How phytogenics fit the role of an antibiotic alternative

As you look for solutions to feeding challenges, you may want to consider a rising star in the feed additives world: phytogenic feed additives.

Industry Voice by Delacon

November 30, 2017

2 Min Read
How phytogenics fit the role of an antibiotic alternative

As you seek solutions to feeding challenges, including those stemming from consumer-driven market demands such as cage-free hen housing or “no antibiotics ever” programs, you may want to consider a rising star in the feed additives world: phytogenics.

Phytogenic feed additives have been fed successfully to livestock in the United States for more than 15 years. However, in recent years, producers searching for new approaches to effectively support animal performance without the use of antibiotic growth promoters (AGPs) has driven increased interest in the use of phytogenics.

“There’s a tremendous need for antibiotic alternatives as the market demands protein produced without antibiotics,” says Greg Mathis, president and owner, Southern Poultry Research, Inc., Athens, Georgia. “That’s where phytogenics come into play.”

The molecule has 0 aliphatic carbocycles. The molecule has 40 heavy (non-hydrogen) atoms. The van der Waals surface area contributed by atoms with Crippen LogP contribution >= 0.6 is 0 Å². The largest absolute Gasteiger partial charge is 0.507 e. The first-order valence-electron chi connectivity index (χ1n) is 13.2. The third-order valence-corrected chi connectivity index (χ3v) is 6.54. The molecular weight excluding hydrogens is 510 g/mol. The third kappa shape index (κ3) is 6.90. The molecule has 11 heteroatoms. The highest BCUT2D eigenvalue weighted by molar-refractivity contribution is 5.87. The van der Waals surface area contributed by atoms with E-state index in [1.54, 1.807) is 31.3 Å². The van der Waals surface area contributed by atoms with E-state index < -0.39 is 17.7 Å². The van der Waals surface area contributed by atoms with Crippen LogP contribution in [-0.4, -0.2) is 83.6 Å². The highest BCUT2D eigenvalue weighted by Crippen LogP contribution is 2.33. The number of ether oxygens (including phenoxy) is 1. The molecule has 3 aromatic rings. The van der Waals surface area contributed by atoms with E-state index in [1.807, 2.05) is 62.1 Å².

“We’ve been trialing phytogenics for several years to test efficacy in a commercial environment,” he continues. “Many variables impact the challenge of producing meat without antibiotics, from genetics to management and nutrition. We’ve learned that phytogenics successfully fit the role of an antibiotic alternative.”

Phytogenic feed additives, commonly defined as plant-based feed additives or botanicals, represent a group of natural substances used in animal nutrition. These substances are derived from herbs, spices, other plants and their extracts, like essential oils. The term phytogenics was coined nearly three decades ago by Delacon. They can consist of many different active ingredient groups, such as pungent substances, bitter substances, essential oils, saponins, flavonoids, mucilages and tannins. This wide range of active ingredients produces numerous effects, including flavor enhancement to help increase feed intake, that ultimately help improve livestock performance.

“Where phytogenics have an advantage, versus various other antibiotic alternatives, is that they work in multiple ways, rather than just having a single approach to improving animal performance,” explains Mathis. “Having both anticoccidial and antibacterial properties is key. Any time we can make the gut bacterial population positive and reduce clostridium growth, you’re going to have better gut health.”

With the demand to reduce or eliminate antibiotic use not going away any time soon, it’s important to carefully review the alternatives and choose those that best meet your operation and animal nutrition challenges. For more information on how phytogenics can fit into feeding programs, visit

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